|Chris Frantz Bio|
|Tuesday, 03 June 2008 15:49|
Charton Christopher (Chris) Frantz was born on 8 May 1951 at Fort Campbell, Kentucky, into a military family. He went to High School in Pittsburgh and in 1965 he was in a High school band called The Hustlers. In March 1969, The Hustlers evolved into The Beans, featuring Chris on drums, Randy Linhart on guitar and vocals, Lloyd Stamey on bass and vocals and Sebastian De Nunzio on keyboard and vocals. Since Pittsburgh wasn't exactly the place to be discovered they moved north to New York City and managed to get a residency at The Electric Circus on St. Marks Place. It didn't work out. The management wanted them to play current Top 40 songs instead doing their own things and Chris left to enroll Rhode Island School of Design in July 1970. The Beans lasted sixteen months.
For the next three years Frantz abandoned the drums in favor of painting, but his love of music inevitably got the better of him once again. The result was The Artistics, a primitive-sounding ensemble created in 1973 with former fellow student David Byrne that would dispense songs by The Troggs, The Knickerbockers, and several other bands (punctuated by a couple of their own compositions) at extremely high volume. The Artistics dissolved after only a year, at which time Byrne moved to New York; a few months later, upon graduating from the RISD, Frantz and his girlfriend Tina Weymouth joined him there, the three moving in together into a loft on the Lower East Side. At the start of 1975 they began putting together material for a new band, but it wasn't until May that public performances (starting with an opening gig for The Ramones at CBGB's) were initiated under the name Talking Heads. After a year cultivating a following on the New York club scene, the trio signed with Sire Records near the end of 1976, releasing the single New Feeling b/w Love Goes to Building on Fire and adding fourth member Jerry Harrison in short succession afterwards.
After the release of their full-length debut Talking Heads: 77 -- and in particular the single Psycho Killer -- the band's following began to spread internationally, carried along with the rise in popularity of what had come to be referred to as "new wave" music. For their second release More Songs About Buildings and Food (1978), the production skills of Brian Eno were enlisted: an association that would continue through the albums Fear of Music (1979) and Remain in Light (1980). By the release of this latter album, the band's line-up had extended to include a large roster of "guest" musicians, with Frantz's drum parts being augmented by percussionist Steve Scales. During a hiatus from group activity in early 1981, Frantz and Weymouth created Tom Tom Club, a more dance-music oriented project whose self-titled debut featured the popular radio hit Genius of Love. A second Tom Tom Club album (Close to the Bone) was released in 1983, but the pair had far from abandoned their involvement in Talking Heads, one of their most popular albums Speaking in Tongues (and its single Burning Down the House) surfacing between the two Club efforts.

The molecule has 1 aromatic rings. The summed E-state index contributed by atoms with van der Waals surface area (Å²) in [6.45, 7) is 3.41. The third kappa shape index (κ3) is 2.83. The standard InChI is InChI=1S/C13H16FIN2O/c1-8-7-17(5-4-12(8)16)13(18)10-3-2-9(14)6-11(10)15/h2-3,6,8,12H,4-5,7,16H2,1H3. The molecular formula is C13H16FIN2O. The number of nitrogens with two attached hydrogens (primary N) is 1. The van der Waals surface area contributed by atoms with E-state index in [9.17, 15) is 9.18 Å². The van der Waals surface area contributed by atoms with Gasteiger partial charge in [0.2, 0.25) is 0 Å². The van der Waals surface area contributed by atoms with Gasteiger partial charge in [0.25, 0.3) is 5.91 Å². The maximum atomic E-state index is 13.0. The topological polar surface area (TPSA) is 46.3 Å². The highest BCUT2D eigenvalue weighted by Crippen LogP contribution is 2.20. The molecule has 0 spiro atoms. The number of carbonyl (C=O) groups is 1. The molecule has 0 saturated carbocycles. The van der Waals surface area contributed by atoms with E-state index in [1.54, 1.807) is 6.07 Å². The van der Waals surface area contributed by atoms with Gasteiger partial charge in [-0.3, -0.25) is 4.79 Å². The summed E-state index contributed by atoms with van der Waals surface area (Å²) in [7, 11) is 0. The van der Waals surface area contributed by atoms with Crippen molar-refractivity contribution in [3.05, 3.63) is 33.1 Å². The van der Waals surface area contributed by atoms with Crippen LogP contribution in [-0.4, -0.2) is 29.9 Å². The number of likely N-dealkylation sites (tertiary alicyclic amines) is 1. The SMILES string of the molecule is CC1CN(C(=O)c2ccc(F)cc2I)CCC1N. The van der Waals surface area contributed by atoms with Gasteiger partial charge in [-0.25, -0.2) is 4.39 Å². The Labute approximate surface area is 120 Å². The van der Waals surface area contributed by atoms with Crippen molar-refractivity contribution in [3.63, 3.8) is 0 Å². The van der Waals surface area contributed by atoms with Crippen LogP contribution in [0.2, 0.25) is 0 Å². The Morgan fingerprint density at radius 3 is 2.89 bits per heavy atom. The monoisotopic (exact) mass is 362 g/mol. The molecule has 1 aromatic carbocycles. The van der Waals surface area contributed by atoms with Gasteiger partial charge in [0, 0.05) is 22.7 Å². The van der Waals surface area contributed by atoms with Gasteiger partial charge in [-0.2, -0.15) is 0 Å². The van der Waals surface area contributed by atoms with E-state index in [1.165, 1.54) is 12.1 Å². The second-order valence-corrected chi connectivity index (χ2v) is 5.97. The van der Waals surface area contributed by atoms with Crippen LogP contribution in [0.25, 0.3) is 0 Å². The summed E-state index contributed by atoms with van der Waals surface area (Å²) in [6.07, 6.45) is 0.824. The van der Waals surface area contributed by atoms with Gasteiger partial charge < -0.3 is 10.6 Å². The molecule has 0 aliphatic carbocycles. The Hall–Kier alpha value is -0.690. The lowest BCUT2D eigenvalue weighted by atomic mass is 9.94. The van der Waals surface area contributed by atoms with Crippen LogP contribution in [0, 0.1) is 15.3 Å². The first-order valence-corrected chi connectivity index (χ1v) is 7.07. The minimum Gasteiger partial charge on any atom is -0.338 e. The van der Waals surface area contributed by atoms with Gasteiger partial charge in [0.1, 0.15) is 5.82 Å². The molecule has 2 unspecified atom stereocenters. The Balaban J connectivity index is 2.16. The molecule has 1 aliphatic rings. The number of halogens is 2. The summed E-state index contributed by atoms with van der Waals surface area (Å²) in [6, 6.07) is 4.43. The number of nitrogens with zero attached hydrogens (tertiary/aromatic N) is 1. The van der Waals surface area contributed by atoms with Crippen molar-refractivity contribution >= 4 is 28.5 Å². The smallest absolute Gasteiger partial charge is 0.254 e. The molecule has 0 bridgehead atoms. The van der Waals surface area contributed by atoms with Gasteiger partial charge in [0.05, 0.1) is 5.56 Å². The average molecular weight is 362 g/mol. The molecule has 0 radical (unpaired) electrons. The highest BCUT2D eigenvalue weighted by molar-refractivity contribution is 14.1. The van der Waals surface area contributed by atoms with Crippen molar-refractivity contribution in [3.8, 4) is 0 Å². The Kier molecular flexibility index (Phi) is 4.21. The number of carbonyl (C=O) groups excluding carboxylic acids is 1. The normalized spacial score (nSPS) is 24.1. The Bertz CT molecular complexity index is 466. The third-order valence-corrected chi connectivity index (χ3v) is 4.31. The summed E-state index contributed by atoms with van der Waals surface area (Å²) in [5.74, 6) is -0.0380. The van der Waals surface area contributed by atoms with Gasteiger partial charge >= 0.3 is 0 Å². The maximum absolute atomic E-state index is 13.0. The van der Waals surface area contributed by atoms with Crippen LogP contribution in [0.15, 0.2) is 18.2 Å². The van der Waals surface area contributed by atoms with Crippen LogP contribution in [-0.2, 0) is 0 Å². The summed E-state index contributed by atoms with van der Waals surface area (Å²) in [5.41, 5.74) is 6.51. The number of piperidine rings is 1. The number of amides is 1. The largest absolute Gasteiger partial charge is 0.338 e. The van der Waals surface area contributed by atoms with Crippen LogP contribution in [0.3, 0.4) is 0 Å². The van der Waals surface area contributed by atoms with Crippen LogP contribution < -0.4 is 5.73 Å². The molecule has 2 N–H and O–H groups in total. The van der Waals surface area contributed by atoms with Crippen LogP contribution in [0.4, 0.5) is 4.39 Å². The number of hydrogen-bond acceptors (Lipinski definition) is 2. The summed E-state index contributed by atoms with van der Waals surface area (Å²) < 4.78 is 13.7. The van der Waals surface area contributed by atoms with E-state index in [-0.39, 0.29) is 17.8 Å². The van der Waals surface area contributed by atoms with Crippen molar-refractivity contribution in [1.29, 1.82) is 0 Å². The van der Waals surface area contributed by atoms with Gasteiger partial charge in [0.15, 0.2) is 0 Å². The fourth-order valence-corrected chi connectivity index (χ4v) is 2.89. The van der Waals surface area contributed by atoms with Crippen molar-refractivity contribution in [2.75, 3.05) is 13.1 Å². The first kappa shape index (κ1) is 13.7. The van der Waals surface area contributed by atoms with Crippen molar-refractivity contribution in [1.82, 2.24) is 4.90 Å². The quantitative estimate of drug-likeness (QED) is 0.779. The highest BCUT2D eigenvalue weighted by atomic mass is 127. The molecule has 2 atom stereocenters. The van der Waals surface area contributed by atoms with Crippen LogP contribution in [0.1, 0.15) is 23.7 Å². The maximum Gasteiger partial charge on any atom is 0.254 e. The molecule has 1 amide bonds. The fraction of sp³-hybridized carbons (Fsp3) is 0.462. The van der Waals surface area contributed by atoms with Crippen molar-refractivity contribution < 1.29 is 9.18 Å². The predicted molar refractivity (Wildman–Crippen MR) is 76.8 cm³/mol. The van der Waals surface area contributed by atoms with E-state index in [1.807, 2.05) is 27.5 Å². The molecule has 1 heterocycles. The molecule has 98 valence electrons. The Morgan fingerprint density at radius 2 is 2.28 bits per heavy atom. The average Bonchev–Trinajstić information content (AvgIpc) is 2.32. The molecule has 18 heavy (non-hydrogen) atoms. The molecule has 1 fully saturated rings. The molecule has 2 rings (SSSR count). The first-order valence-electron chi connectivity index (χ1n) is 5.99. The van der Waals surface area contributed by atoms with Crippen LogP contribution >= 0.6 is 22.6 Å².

The Talking Heads mid-80s output -- in particular the album/film combination projects Stop Making Sense (1984) and True Stories (1986) -- secured their position as one of the most popular acts of the decade. What was initially presented as a temporary break after the release of the album Naked in 1988 had become the permanent dissolution of the band by 1991; by this time Frantz and Weymouth had resumed work as Tom Tom Club, having already issued Boom Boom Chi Boom Boom (1988) and Dark Sneak Love Action (1991). As the 90s progressed, the two extended their activities to include production work for performers that ranged from Shirley Manson's pre-Garbage vehicle Angelfish to Happy Mondays to Ziggy Marley.
An attempt to ressurect Talking Heads in the middle of the decade mutated into a project eventually called The Heads after David Byrne refused to participate; a single album was released in 1996 using a variety of replacement lead singers (Blondie's Debbie Harry, XTC's Andy Partridge, and Richard Hell minus the Voidoids, amongst others). Byrne initiated legal proceedings against his former bandmates as a result of the too-similar band name, but an out-of-court settlement that allowed them to continue its use was ultimately reached. Despite this disagreement, all four were able to come together amicably enough for brief public reunions celebrating the 15th anniversary of the release of Stop Making Sense in 1999 and their induction into the Rock and Roll Hall of Fame in 2002. In 2000, Tom Tom Club finally returned to action with The Good, the Bad, and the Funky and its associated tours. The band is still around and did shows with Gang of Four and Devo in the summer of 2008.